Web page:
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Diving with a whale shark in Galapagos
08/06/2022 Ocean protection

World Oceans Day 2022: Tagging Ocean Giants

World Oceans Day is held on 8 June every year to raise awareness of the vital importance of our oceans and their role in sustaining a healthy planet. By raising funds and awareness, Galapagos Conservation Trust is able to support and deliver projects in Galapagos and respond to key threats facing the Islands' critically endangered marine wildlife.

Kelly Hague

Senior Philanthropy Manager

World Oceans Day is a global celebration that looks to bring people and organisations together across the world in a series of events highlighting how we can all help protect and conserve our oceans.

Endangered Sharks of Galapagos Programme

This is a critical time for sharks globally. They are facing increasing pressures from industrial fishing, habitat loss and plastic pollution. By raising funds and awareness, we are able to support and deliver projects in Galapagos and respond to key threats facing the Islands’ marine wildlife.

Many of the sharks found in Galapagos are migratory. Once they swim outside of protected waters, they are at great risk from industrial fishing. Our Endangered Sharks of Galapagos project, set up in 2017, supports research that will ensure better protection for them within and outside of the Galapagos Marine Reserve.

Scalloped hammerhead sharks in Galapagos
Scalloped hammerhead sharks © Simon Pierce

Monitoring the movements of the elusive whale shark

In April 2022, Galapagos Conservation Trust supported a ground-breaking research expedition to tag and track several key migratory marine species in the Galapagos Marine Reserve

Working onboard a local fishing boat, a team of expert scientists placed satellite tags on scalloped hammerhead and blue sharks, and yellowfin tuna, as part of a larger study to establish their movement patterns and the role of marine protected areas in their conservation.

However, the main target of the trip was to tag and track elusive endangered whale sharks to get a better idea of their full migratory loop. As it is hard to spot even these large creatures in huge areas of ocean, Julio Vizuete, from ‘Ecuador Bajo Mis Alas’ (Ecuador Under My Wings), used his ultralight airplane to search for whale sharks around the islands and seamounts. Once whale sharks were spotted, he radioed the scientists on the boat.

View from the light aircraft from ‘Ecuador Bajo Mis Alas’ (Ecuador Under My Wings)
View from the light aircraft from ‘Ecuador Bajo Mis Alas’ (Ecuador Under My Wings)

With Julio’s help, the team encountered ten whale sharks and were able to place five satellite tags, all on large females. It was an amazing success! The plan now is to carry out more expeditions using aerial searches, around Galapagos and along the coastal waters off mainland Ecuador to find and tag more whale sharks and other large marine species, to get the vital information needed to protect them from extinction.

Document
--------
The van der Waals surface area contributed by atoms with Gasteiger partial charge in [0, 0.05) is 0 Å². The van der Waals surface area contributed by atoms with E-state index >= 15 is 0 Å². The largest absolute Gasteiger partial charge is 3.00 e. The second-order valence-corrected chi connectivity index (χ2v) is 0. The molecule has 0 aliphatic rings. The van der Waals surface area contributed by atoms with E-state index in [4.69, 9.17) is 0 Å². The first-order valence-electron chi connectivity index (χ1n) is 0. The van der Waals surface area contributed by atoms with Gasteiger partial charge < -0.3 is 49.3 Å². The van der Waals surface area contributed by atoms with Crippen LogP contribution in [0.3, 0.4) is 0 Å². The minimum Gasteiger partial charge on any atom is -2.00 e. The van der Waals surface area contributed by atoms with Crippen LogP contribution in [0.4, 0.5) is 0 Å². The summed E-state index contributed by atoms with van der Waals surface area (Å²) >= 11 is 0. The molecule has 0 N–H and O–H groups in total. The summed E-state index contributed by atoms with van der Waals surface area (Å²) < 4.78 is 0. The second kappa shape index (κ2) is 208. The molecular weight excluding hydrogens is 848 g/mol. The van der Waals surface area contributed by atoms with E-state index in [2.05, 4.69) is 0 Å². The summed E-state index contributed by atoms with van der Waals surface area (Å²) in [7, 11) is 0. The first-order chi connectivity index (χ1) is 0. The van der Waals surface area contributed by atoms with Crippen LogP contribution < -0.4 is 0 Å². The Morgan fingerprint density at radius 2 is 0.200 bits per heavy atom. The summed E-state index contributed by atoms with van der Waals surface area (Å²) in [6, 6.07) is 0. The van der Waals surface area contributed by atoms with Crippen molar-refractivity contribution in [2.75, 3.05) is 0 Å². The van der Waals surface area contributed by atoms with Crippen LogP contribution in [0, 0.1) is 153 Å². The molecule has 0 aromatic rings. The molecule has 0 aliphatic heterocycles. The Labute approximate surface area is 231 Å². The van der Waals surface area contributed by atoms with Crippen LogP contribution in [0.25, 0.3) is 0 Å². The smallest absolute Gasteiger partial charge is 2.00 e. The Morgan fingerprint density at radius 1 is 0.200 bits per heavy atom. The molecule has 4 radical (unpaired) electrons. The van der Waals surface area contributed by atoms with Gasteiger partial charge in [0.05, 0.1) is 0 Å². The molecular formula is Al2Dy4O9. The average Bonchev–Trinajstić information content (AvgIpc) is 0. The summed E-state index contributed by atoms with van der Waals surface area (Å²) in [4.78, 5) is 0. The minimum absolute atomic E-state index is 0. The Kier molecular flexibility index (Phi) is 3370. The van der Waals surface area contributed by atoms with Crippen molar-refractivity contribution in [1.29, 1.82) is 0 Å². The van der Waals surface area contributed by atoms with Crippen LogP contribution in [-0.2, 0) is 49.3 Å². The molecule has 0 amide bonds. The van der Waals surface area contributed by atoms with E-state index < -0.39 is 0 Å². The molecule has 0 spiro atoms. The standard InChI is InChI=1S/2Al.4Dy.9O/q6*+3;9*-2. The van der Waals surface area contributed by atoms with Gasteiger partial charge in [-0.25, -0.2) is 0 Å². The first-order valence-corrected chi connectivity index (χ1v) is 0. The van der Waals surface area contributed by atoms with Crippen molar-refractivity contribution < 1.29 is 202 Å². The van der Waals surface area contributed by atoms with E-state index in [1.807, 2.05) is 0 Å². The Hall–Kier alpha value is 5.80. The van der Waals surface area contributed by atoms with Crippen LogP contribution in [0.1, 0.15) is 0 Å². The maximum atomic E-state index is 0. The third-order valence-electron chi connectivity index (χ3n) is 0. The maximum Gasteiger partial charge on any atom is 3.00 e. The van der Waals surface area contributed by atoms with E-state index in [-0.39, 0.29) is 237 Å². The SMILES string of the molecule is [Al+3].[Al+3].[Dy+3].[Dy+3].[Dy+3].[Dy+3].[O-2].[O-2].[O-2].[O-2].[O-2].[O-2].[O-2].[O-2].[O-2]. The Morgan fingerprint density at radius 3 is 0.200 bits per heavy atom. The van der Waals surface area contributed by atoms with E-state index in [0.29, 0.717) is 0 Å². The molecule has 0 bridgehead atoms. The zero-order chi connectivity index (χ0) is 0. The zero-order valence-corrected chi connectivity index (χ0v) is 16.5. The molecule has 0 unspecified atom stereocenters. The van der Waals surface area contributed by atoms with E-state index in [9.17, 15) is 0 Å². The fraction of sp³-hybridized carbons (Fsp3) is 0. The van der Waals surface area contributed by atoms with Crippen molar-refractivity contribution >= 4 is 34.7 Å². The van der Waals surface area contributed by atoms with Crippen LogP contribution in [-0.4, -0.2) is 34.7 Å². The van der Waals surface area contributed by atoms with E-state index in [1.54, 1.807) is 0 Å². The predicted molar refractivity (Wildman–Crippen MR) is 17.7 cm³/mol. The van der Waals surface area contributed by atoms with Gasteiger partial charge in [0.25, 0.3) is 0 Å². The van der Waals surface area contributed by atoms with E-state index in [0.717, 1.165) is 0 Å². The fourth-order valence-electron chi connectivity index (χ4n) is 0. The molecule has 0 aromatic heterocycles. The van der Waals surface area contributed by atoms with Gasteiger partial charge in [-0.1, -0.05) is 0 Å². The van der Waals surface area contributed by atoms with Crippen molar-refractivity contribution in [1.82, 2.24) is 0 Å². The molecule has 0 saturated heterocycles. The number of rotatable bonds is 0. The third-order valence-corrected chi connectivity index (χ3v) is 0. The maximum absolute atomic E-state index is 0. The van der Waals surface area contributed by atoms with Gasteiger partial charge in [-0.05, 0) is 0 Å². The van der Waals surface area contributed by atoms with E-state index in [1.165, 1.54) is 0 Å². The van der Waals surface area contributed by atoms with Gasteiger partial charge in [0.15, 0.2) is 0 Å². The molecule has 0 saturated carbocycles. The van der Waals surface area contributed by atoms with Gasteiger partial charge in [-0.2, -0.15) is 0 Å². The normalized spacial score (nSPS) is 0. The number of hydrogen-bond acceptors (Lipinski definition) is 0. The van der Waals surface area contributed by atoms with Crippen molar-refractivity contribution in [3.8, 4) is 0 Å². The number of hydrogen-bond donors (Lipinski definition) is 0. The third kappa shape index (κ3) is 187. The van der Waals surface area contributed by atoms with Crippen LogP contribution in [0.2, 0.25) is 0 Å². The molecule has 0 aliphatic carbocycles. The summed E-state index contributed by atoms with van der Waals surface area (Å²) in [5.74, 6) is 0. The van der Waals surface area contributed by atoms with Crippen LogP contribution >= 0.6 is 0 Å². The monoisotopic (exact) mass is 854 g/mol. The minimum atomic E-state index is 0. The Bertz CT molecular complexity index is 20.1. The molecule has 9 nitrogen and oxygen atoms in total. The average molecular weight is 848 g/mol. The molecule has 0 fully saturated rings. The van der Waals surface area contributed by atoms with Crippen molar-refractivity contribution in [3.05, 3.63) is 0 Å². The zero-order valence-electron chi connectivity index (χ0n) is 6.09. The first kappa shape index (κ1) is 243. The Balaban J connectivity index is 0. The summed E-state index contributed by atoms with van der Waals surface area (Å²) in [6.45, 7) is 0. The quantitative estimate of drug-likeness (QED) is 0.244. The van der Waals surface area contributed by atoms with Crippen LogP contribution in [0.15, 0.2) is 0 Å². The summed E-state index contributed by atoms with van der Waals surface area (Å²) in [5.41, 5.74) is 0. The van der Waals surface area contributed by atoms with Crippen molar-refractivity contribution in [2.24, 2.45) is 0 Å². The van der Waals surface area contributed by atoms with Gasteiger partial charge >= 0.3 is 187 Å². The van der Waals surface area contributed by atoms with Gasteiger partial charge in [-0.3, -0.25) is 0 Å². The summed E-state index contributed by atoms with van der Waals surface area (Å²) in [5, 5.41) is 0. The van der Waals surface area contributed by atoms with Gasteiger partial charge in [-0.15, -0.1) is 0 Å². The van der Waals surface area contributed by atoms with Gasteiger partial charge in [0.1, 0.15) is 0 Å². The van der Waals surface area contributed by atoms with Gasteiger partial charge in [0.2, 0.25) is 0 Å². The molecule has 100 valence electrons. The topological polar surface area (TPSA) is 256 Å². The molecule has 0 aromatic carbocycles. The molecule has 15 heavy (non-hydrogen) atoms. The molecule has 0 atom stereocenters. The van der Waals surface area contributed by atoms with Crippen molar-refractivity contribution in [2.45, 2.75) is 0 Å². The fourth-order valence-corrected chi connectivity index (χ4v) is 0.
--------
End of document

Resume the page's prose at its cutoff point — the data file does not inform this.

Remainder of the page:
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Discovering new threats

Understanding the movements of sharks is important to protect them from threats such as industrial fishing. Marine biologists from the Marine Biological Association (MBA) and the University of Southampton have recently published a new research article in the Proceedings of the National Academy of Sciences (PNAS) journal, which suggests that industrial shipping may be leading to a large number of whale shark deaths across the world.

Whale shark numbers have been declining in recent years in many locations, but it is not entirely clear why this is happening. As whale sharks spend a large amount of time near the surface and gather in coastal regions, experts think that collisions with large ships could be causing many whale shark deaths.

Through their research, the team revealed that over 90% of whale shark movements crossed shipping activity.

The study also showed that signals from the satellite tags placed on whale sharks are frequently ending abruptly when the whale sharks are in busy shipping lanes. The team concluded this is likely due to whale sharks being struck, killed and sinking to the ocean floor.

At present there are no international regulations to protect whale sharks against ship collisions. The beautiful whale shark faces an uncertain future if action is not taken soon. We hope the findings can inform management decisions and help prevent a further decline in whale shark numbers.

Whale shark
Whale shark in Galapagos © Simon Pierce

> 90 %

of whale shark movements overlapped with shipping activity

How you can help

Ways to support our conservation work in Galapagos include becoming a member, donating to an appeal, adopting an animal, attending an event, volunteering or entering our photography competition.

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